27 March 2017

Manufacturer: Big Finish Productions

Writer: Matthew J. Elliott

RRP: £14.99 (CD) / £12.99 (Download)

Release Date: March 2017

Reviewed by: Steve Bartle for Doctor Who Online


"In the Vortex, the TARDIS comes under a form of psychic attack – resulting in the abductions of first Adric, then Tegan. Following their trail, the Doctor and Nyssa arrive under the lurid skies of the planet Zaltys, whose entire population has vanished in strange circumstances. Soon, they discover that Zaltys is now the target of treasure seekers, come to scavenge this so-called Planet of the Dead…

Meanwhile, deep below the planet’s surface, Adric learns the earth-shattering reason why the people of Zaltys disappeared... and why they were wise to do so. And Tegan is, quite literally, in the dark – enduring interrogation by the mysterious Clarimonde. Any friend of the Doctor’s is Clarimonde’s enemy... because theirs is a blood feud!"

It wasn’t until reading Peter Davison's recently released autobiography that I realised he has now been doing Big Finish for over fifteen years. It puts into perspective the challenges faced by the writers of Big Finish to continually come up with new ideas while also staying true to the time the stories are set within the series original run.

Although Davison's tenure with Big Finish is lengthy it wasn’t until 2014 when the original ‘Crowded Tardis’ team of the Doctor, Adric, Tegan and Nyssa were reunited once more. In 2017 they are now well into their stride and Zaltys writer Matthew J. Elliott has managed to recapture the sense of relationships that instantly transports you right back to that weekday tea time slot from the early eighties.

All the tropes of that particular era are here and affectionately conveyed. The story opens with a protracted Tardis scene with our four protagonists. Big sister Tegan and little brother Adric are bickering away just as they always did. Tegan is still incessantly going on about getting back to Heathrow and actually goads Adric into showing off his so called superior maths skills and putting them into practice when programming a flight course to her desired destination. The chance to impress naturally appeals to Adrics constant desire to prove his worth to The Doctor, but needles s to say  this goes disastrously wrong leading to the TARDIS crew disappearing one by one. And with that we are off into the heart of the story!

This might be one of the most jam-packed stories Big Finish has ever produced, with so many disparate elements. We have fish people, a wolfman with psychic abilities, and grave robbers - to name a few. And all the while our TARDIS team are encountering these colourful characters, there's the threat of a huge space meteorite heading towards Zaltys that will mean the ultimate destruction of everyone.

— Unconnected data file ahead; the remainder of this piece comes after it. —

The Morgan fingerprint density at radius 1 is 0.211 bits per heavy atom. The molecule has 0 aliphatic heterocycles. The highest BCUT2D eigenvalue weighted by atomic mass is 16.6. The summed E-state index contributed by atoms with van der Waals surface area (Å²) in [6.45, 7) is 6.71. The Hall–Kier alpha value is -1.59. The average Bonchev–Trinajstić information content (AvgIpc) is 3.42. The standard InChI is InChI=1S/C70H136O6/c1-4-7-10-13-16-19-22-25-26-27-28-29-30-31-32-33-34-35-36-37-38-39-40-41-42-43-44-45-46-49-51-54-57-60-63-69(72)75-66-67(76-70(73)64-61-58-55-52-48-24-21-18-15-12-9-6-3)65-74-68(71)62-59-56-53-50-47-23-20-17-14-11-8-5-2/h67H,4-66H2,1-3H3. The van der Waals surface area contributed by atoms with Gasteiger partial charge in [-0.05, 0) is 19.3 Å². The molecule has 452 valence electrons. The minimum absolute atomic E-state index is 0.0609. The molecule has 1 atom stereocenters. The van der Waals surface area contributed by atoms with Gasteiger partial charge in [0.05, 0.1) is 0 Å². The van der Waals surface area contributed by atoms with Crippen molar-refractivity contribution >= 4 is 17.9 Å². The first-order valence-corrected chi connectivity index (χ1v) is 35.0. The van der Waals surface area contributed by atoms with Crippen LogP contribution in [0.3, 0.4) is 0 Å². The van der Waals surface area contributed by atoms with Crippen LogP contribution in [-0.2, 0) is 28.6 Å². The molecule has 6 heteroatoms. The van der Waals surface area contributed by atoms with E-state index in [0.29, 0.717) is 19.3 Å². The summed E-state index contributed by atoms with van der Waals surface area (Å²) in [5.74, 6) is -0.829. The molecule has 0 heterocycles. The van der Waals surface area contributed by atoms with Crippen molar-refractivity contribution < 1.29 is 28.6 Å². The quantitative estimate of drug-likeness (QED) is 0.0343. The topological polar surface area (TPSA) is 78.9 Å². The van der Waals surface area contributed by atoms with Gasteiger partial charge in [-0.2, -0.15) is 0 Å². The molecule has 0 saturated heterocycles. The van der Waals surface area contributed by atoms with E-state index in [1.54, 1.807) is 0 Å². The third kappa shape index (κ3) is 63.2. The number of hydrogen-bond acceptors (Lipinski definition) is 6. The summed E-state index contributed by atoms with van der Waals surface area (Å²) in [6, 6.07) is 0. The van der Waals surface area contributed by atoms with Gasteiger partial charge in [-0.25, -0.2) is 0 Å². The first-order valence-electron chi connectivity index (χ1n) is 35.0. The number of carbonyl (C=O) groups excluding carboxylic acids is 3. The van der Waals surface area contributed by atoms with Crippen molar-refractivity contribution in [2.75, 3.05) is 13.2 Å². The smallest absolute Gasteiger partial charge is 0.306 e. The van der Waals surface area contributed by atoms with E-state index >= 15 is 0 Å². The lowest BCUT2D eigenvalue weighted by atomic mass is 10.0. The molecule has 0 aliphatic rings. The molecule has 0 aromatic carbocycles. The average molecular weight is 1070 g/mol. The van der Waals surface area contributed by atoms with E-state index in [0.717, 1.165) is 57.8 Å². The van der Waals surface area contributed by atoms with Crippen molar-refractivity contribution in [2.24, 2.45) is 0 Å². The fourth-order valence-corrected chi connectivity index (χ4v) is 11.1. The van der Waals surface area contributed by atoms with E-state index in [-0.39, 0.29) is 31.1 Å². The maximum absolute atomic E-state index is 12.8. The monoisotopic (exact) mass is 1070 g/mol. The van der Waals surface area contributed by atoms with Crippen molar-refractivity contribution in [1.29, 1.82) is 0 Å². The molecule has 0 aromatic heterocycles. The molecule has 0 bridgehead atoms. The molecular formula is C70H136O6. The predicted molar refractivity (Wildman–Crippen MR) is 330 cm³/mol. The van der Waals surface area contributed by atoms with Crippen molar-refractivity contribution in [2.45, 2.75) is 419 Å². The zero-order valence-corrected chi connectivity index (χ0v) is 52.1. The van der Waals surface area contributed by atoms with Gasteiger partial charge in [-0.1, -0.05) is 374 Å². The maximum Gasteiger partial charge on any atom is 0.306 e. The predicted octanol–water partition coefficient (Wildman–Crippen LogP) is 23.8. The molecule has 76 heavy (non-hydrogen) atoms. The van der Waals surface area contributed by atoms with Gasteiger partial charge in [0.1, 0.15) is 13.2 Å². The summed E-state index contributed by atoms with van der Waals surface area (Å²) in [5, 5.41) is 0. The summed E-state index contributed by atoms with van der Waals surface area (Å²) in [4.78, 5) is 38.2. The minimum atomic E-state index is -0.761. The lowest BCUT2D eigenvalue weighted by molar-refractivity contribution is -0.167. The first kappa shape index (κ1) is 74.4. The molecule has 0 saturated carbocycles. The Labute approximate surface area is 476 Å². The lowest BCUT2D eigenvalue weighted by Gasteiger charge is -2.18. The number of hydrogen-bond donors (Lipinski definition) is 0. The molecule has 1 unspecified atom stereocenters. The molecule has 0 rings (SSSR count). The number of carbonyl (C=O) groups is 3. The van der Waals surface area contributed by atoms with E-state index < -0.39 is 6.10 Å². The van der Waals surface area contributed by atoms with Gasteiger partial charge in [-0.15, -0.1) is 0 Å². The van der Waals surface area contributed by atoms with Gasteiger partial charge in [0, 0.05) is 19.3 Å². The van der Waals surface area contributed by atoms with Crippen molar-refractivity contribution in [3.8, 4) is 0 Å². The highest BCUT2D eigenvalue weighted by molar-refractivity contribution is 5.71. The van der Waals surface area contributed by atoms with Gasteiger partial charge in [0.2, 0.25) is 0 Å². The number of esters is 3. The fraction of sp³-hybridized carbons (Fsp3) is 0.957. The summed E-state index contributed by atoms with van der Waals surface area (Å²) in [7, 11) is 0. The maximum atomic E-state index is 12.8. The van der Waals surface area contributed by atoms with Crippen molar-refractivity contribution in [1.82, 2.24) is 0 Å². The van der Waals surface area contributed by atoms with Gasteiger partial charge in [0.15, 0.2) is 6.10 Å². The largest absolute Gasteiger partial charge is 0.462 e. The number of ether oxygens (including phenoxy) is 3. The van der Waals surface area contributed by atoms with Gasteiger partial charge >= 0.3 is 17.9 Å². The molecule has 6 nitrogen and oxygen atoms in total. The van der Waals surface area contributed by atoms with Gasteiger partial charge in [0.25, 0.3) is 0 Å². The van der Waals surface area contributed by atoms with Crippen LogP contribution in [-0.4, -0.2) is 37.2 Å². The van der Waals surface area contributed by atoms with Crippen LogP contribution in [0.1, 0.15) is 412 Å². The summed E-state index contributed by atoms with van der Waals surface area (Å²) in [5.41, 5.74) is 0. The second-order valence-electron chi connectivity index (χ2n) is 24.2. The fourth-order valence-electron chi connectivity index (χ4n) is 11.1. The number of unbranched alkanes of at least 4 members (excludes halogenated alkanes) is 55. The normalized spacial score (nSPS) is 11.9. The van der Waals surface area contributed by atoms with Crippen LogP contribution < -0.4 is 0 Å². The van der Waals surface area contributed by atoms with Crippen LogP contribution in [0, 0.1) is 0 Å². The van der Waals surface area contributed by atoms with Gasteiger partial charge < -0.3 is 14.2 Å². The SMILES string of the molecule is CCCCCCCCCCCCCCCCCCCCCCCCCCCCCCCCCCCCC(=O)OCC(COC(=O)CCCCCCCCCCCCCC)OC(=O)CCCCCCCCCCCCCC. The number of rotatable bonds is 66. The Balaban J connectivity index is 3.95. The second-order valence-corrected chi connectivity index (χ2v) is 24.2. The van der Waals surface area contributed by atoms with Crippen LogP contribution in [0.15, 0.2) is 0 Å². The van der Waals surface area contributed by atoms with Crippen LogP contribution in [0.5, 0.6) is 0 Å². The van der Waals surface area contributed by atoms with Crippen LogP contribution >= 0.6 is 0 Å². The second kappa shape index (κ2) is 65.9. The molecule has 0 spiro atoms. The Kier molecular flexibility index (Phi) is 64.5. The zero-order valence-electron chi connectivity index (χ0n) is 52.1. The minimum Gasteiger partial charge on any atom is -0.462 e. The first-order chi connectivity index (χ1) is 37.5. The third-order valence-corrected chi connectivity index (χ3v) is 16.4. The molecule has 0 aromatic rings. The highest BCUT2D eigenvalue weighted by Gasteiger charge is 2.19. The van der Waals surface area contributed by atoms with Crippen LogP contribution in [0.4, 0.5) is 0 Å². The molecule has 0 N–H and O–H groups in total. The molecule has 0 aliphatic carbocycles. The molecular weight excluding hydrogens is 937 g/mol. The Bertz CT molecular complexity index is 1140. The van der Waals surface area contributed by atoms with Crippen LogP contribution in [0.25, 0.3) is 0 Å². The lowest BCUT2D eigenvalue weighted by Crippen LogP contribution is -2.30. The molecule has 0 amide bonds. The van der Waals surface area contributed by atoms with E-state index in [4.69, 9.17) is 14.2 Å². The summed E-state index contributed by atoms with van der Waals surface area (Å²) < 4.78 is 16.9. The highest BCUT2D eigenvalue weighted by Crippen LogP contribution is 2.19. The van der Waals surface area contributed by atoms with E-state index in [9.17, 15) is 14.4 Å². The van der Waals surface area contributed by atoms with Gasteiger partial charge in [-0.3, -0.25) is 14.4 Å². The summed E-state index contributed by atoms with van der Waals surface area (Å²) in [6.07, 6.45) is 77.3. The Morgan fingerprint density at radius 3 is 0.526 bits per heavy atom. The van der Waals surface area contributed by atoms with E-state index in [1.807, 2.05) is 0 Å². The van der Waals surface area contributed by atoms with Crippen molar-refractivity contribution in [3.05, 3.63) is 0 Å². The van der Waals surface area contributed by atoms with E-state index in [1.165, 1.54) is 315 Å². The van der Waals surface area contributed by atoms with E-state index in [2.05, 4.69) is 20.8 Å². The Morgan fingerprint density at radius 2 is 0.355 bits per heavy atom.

Of course Elliot’s real challenge is to serve all the main characters well, a feat the TV series failed at with regularity during this period. As well as getting all their characteristics spot on, Elliott manages to give them all a decent narrative strand too. Nyssa is paired with The Doctor as she frequently was in the original run; Adric forms an uneasy alliance with the custodians of Zaltys in a very similar vein to his questionable allegiances in Four To Doomsday and State Of Decay. Additionally Tegan gets plenty of time in a ventilation shaft. What could be more appropriate than that!!

Special mention should go to Rebecca Roots' portrayal of Sable who brings a deadpan style of delivery that makes you really warm to the character and want to see her on more adventures. Phillip Franks and Niamh Cusack are also effective as the questionable villains of the story.

Elliott also writes Davison's Fifth incarnation extremely well too. I always enjoy the breathless energy that he injects into every story but here we also get the acerbic wit that we know his portrayal was capable of but never truly had the opportunity to show consistently on TV. Perhaps only in Time Crash, so many years later, did we see what his potential for humour truly was.

At certain points in the story you wonder how Elliott is going to tie all these storylines together, as it seems all the strands are running parallel and yet so separate, but manage it he does, and with aplomb. It is almost a shame we don’t get to spend more time with all the fascinating characters that he has created for our enjoyment.

However the real gem of this story for me is some of the interaction between the regulars. There are a couple of standout scenes for me; at one point Tegan questions whether Adric was happier when it was just The Doctor and him onboard the TARDIS and when one thinks back to the opening scenes of The Keeper Of Traken and Logopolis it would be hard to argue that wasn’t the case. Additionally a scene towards the end between The Doctor and Adric which, knowing Adrics ultimate fate, is extremely emotive.

Overall a great showcase for one of my favourite TARDIS teams; once again and a very ambitious story that revels in seemingly pulling together various storyline strands into a satisfying conclusion.



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